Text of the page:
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The Regimental Crest

             The Regimental Crest was created out of compulsion, rather than by design. On 11 January 1948, the Commanding Officer, Colonel HS Chauhan realized that with the moving out of the Seventh Gurkha Rifles Regimental Centre, the Quarter Guard of the newly raised Eleventh Gurkha Rifles was bare- with no gong and no flag. Immediately, rifle green cloth was ordered and on this were stitched two khukris cut out of white cloth, on the pattern of the Seventh Gurkha Rifles crest.  This was declared as the flag of the new Indian Gurkha Regiment – the Eleventh Gurkha Rifles.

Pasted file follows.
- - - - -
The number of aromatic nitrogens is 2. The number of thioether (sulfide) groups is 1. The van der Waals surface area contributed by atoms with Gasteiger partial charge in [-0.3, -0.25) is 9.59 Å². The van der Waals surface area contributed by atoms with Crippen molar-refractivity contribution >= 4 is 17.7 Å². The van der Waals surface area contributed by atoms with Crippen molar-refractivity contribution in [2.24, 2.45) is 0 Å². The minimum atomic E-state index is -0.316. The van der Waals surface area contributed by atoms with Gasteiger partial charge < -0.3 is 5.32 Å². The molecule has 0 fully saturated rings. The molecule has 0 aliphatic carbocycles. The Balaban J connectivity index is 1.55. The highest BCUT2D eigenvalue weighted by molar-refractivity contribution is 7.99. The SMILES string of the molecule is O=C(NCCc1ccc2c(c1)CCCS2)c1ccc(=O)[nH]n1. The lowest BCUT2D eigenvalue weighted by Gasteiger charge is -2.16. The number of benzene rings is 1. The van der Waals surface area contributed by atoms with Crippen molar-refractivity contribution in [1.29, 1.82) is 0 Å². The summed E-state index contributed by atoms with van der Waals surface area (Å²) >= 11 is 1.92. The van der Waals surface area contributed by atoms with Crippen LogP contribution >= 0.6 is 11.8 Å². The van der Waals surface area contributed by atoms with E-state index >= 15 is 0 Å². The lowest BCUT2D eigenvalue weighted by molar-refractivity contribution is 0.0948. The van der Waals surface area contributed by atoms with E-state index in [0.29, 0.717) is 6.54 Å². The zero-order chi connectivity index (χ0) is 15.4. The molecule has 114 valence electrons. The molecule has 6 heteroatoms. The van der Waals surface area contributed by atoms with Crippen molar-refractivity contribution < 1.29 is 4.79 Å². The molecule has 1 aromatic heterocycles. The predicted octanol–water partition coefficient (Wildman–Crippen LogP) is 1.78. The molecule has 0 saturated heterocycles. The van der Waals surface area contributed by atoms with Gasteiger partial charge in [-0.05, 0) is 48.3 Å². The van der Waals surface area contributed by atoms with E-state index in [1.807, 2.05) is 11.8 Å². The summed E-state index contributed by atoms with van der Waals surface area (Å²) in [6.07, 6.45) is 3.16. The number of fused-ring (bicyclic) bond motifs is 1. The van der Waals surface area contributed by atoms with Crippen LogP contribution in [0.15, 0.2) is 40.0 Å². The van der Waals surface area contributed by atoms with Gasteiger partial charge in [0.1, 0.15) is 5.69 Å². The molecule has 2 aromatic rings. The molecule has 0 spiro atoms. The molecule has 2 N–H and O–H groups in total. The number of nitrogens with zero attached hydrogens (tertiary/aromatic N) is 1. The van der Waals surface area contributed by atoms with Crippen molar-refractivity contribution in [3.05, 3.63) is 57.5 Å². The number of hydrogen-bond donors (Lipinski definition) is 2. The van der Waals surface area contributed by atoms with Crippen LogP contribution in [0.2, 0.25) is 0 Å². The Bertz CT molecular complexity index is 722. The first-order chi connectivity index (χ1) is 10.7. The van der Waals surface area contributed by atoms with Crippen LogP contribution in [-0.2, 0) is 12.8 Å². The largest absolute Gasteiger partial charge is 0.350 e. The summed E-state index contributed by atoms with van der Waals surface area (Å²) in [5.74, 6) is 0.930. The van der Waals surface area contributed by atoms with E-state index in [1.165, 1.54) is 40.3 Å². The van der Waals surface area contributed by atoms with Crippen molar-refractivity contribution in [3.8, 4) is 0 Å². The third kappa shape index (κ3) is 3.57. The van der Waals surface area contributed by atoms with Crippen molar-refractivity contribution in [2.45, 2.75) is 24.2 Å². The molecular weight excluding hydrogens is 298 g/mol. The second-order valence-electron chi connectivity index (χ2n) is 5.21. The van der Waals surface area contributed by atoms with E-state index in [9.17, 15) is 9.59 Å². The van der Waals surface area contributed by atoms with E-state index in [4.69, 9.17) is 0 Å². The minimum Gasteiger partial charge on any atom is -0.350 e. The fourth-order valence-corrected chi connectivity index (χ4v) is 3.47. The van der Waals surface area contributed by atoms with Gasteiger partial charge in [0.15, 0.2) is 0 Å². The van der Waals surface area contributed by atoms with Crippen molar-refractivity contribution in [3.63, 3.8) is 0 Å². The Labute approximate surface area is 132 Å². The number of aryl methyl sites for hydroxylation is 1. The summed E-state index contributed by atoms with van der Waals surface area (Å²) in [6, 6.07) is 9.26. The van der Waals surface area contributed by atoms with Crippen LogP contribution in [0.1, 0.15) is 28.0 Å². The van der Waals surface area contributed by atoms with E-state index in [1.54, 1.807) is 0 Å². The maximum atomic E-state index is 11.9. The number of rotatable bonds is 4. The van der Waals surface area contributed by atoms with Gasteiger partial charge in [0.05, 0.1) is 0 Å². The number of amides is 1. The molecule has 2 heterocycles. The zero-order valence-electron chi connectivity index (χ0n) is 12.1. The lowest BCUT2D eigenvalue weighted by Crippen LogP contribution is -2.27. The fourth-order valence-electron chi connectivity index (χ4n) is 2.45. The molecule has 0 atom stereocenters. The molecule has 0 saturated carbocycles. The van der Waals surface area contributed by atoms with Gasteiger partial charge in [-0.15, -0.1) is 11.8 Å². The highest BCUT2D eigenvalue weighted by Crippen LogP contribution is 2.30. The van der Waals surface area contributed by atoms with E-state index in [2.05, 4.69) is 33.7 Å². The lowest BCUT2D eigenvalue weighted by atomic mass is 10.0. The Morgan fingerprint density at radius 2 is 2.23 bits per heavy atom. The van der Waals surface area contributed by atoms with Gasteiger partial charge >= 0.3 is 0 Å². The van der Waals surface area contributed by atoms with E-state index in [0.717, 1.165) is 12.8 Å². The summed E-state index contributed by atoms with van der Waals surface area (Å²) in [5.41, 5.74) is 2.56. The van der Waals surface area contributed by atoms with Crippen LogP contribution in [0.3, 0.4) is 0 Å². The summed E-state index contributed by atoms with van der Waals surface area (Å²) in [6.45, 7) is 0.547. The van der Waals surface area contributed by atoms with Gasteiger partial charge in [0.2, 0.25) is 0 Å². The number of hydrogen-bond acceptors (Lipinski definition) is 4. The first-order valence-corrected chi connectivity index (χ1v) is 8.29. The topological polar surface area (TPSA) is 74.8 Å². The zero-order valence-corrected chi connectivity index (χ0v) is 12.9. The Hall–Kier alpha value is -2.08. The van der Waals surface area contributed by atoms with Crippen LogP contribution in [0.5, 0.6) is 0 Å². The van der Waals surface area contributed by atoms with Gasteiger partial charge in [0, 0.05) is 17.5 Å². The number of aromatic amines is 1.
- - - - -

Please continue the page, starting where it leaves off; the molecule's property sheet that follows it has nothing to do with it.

Later, the Regimental Crest was improved further. A Roman eleven was placed between the crossed khukris, points upward and cutting edges inwards.  There was no intention to claim descent from the Eleventh Gurkha Rifles raised during the Great War, hence, the Ashoka emblem was added on top of the Roman numerals to delink the Regiment from British legacy.  Army Headquarters approved the crest.  However, due to ‘designing problems’ the Ashoka emblem did not form part of the first badges fabricated by the Regiment. The Ashoka emblem was gradually forgotten, never to become a part of the Regimental Crest.

             The khukris as they appear on the crest have a greater curvature than real like khukris.  The design is ‘ different’ as are the men of this proud and valiant Regiment.

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Last Updated: 04-12-2009